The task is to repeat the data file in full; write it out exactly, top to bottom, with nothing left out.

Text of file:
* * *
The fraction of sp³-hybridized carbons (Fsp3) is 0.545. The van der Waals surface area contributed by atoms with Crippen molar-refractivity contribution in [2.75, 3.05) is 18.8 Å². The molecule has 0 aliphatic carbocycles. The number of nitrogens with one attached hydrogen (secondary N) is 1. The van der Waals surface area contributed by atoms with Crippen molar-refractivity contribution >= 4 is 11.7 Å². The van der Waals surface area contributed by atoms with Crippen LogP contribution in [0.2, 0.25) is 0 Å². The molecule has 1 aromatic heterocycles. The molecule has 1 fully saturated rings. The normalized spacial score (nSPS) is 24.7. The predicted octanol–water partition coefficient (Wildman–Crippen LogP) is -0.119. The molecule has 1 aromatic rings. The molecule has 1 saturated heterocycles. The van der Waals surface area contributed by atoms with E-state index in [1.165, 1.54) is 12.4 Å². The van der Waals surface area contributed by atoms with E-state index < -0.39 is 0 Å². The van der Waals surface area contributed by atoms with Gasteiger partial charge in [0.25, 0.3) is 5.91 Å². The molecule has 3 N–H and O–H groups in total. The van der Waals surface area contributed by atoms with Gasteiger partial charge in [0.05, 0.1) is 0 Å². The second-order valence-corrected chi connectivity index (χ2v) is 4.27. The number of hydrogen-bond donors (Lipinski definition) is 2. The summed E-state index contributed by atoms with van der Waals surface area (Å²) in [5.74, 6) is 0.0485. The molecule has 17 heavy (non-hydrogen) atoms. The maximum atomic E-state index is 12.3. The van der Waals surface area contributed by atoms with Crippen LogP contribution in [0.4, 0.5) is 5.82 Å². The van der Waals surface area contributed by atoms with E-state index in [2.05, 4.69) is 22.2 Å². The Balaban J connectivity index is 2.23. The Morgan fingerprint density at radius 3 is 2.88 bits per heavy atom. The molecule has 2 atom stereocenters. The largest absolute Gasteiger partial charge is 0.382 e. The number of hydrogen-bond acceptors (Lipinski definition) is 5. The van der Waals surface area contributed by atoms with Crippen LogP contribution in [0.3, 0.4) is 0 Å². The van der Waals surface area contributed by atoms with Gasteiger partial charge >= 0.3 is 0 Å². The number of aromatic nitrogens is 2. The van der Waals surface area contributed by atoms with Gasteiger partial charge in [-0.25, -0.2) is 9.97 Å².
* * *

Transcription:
The fraction of sp³-hybridized carbons (Fsp3) is 0.545. The van der Waals surface area contributed by atoms with Crippen molar-refractivity contribution in [2.75, 3.05) is 18.8 Å². The molecule has 0 aliphatic carbocycles. The number of nitrogens with one attached hydrogen (secondary N) is 1. The van der Waals surface area contributed by atoms with Crippen molar-refractivity contribution >= 4 is 11.7 Å². The van der Waals surface area contributed by atoms with Crippen LogP contribution in [0.2, 0.25) is 0 Å². The molecule has 1 aromatic heterocycles. The molecule has 1 fully saturated rings. The normalized spacial score (nSPS) is 24.7. The predicted octanol–water partition coefficient (Wildman–Crippen LogP) is -0.119. The molecule has 1 aromatic rings. The molecule has 1 saturated heterocycles. The van der Waals surface area contributed by atoms with E-state index in [1.165, 1.54) is 12.4 Å². The van der Waals surface area contributed by atoms with E-state index < -0.39 is 0 Å². The van der Waals surface area contributed by atoms with Gasteiger partial charge in [0.25, 0.3) is 5.91 Å². The molecule has 3 N–H and O–H groups in total. The van der Waals surface area contributed by atoms with Gasteiger partial charge in [0.05, 0.1) is 0 Å². The second-order valence-corrected chi connectivity index (χ2v) is 4.27. The number of hydrogen-bond donors (Lipinski definition) is 2. The summed E-state index contributed by atoms with van der Waals surface area (Å²) in [5.74, 6) is 0.0485. The molecule has 17 heavy (non-hydrogen) atoms. The maximum atomic E-state index is 12.3. The van der Waals surface area contributed by atoms with Crippen LogP contribution in [0.4, 0.5) is 5.82 Å². The van der Waals surface area contributed by atoms with E-state index in [2.05, 4.69) is 22.2 Å². The Balaban J connectivity index is 2.23. The Morgan fingerprint density at radius 3 is 2.88 bits per heavy atom. The molecule has 2 atom stereocenters. The largest absolute Gasteiger partial charge is 0.382 e. The number of hydrogen-bond acceptors (Lipinski definition) is 5. The van der Waals surface area contributed by atoms with Crippen LogP contribution in [0.3, 0.4) is 0 Å². The van der Waals surface area contributed by atoms with Gasteiger partial charge >= 0.3 is 0 Å². The number of aromatic nitrogens is 2. The van der Waals surface area contributed by atoms with Gasteiger partial charge in [-0.25, -0.2) is 9.97 Å².